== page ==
We're also working on the hips and legs. The picture on the left shows the initial design study, aimed at investigating and exploiting intrinsically stable structures for standing and walking. Once again, anthropomimetic design produces engineering benefits. The knee joint, seen here without the patella, combines rolling and sliding motions, delivering increased mechanical advantage when bent, and a distinct locking characteristic when straight. The foot, with a fixed arch out to the little toe and a jointed and tensioned big toe, works in conjunction with the ankle both to adapt to the terrain and to stiffen under load. The entire assembly is passively stable when the legs are straight, and can safely be deflected at the hip for a couple of inches. The next step will be to power the relevant degrees of freedom for controlling walking; we believe that the passive stability already obtained, combined with the use of the passive dynamic principles mentioned above, will deliver low power walking with some intrinsic adaptation to the terrain.
We are still feeling our way in this territory, and we'd be happy to receive any comments on the approach, or new information about similar projects, whether humanoid or not for example, our ideas have lots in common with Peter Dilworths project on the robotic dinosaur Troody, and there is some overlap with Aaron Edsinger-Gonzales' DOMO at MIT.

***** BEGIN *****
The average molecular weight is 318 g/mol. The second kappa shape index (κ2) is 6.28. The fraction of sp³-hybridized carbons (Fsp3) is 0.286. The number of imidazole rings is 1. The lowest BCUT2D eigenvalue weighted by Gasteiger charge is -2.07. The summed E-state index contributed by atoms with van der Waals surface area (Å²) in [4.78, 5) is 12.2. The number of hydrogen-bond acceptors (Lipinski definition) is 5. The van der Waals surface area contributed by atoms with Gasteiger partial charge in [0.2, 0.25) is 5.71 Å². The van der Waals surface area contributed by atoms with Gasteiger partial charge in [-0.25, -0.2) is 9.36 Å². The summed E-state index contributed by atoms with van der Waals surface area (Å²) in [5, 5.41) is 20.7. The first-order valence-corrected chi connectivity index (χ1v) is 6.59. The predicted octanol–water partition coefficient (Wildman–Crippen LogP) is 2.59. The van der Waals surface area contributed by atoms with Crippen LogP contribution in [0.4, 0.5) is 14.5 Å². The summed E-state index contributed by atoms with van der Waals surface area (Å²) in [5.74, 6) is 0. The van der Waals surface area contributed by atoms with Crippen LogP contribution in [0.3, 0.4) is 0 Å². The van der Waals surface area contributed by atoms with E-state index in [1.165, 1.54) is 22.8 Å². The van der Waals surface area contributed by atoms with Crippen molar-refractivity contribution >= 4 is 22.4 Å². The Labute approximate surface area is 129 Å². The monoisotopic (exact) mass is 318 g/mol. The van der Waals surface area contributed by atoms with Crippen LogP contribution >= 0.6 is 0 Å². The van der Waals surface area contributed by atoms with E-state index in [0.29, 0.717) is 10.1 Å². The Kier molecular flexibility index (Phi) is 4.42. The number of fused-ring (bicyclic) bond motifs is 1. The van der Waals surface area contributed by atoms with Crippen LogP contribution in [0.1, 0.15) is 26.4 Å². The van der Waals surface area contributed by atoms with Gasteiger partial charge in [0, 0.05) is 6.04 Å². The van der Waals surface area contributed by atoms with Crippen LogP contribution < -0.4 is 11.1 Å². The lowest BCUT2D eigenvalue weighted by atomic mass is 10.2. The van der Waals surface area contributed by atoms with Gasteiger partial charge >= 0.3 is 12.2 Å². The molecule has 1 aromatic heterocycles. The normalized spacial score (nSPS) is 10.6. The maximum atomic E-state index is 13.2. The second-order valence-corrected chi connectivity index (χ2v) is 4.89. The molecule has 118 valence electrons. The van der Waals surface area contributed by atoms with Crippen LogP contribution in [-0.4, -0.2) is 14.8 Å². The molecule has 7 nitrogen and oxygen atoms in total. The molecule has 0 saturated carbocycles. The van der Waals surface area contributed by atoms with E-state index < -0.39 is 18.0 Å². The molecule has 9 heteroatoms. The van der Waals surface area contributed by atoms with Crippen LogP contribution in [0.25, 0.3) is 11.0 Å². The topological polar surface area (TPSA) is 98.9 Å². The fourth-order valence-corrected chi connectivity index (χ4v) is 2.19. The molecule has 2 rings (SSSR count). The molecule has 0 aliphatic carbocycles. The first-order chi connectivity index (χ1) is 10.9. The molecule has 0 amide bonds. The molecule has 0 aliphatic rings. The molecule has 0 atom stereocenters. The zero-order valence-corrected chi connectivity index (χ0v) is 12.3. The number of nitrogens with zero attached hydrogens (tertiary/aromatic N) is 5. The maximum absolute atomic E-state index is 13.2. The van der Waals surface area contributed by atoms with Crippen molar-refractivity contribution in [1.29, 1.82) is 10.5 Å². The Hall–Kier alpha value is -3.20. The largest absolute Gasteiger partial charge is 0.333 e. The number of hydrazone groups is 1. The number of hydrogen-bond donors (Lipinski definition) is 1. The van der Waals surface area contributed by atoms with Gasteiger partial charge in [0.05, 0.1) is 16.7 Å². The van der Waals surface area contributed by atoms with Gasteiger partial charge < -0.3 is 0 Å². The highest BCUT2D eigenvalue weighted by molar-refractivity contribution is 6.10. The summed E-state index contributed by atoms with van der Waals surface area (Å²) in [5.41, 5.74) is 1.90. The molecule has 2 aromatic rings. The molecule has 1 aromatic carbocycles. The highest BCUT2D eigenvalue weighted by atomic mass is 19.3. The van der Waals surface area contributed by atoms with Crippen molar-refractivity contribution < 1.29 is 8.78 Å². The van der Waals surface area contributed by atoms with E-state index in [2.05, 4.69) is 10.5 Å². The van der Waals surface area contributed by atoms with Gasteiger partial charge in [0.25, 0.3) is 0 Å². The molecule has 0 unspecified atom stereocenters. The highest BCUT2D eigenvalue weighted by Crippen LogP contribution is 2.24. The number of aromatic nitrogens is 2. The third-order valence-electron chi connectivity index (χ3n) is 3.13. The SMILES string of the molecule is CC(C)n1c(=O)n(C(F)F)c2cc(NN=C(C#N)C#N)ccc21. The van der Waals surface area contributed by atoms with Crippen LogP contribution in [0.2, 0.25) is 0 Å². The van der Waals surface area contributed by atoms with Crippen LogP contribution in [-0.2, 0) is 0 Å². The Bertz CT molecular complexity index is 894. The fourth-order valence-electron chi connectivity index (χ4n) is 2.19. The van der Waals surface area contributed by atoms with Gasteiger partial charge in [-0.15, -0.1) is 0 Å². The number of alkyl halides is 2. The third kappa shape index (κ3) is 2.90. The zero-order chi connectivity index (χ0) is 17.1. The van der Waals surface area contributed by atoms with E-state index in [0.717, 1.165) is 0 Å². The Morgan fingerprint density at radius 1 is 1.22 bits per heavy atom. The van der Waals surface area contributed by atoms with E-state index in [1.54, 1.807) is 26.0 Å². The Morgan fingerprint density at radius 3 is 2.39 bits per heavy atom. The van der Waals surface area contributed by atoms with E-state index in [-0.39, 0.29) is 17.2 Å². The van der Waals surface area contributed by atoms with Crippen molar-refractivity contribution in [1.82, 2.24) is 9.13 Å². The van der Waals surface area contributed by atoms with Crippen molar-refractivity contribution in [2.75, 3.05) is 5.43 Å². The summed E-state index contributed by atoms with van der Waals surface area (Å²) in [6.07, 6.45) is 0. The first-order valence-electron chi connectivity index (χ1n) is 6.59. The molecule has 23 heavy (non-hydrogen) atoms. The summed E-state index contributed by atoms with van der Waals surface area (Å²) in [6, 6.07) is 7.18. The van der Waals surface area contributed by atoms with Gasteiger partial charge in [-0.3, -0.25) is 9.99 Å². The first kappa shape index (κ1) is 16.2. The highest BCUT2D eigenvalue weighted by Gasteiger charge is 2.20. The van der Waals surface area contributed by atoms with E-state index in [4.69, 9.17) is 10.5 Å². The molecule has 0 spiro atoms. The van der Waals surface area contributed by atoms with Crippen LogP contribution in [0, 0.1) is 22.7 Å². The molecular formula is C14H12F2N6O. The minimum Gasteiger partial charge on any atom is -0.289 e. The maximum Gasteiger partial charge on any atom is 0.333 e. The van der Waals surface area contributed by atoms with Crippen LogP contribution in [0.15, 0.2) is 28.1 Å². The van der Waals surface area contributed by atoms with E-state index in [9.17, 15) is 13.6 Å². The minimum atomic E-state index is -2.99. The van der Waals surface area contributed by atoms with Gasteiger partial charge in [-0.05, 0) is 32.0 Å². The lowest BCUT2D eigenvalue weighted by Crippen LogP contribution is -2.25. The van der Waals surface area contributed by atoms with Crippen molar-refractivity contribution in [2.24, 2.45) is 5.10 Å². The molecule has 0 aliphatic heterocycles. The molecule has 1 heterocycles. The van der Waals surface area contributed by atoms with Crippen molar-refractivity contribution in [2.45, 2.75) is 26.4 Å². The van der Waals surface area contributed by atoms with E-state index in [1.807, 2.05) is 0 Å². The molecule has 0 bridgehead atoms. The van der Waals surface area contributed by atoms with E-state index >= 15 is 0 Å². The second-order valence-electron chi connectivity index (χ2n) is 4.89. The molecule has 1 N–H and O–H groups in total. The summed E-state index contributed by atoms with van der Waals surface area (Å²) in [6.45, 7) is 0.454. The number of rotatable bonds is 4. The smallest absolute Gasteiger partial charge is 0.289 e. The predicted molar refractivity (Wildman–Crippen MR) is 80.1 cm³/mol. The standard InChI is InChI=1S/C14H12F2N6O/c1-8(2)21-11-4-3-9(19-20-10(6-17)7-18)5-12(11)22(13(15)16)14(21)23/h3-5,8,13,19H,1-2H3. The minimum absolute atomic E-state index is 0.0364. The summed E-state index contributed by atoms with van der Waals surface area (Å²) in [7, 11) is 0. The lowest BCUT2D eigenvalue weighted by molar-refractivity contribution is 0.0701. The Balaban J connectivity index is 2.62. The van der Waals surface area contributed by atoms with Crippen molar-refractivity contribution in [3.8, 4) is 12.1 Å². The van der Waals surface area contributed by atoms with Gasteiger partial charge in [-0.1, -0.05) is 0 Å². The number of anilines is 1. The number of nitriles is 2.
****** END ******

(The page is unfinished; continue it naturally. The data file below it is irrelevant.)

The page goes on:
There's more information about the construction of the latest version here, in a paper presented at the AISB Symposium on Biologically Inspired Robotics. The picture below shows what the robot looked like in late 2006; here is a 6MB movie of us trying out its brand new shoulder-blade-equipped left arm via remote control. More videos can be found here.
The website is maintained by Richard Newcombe.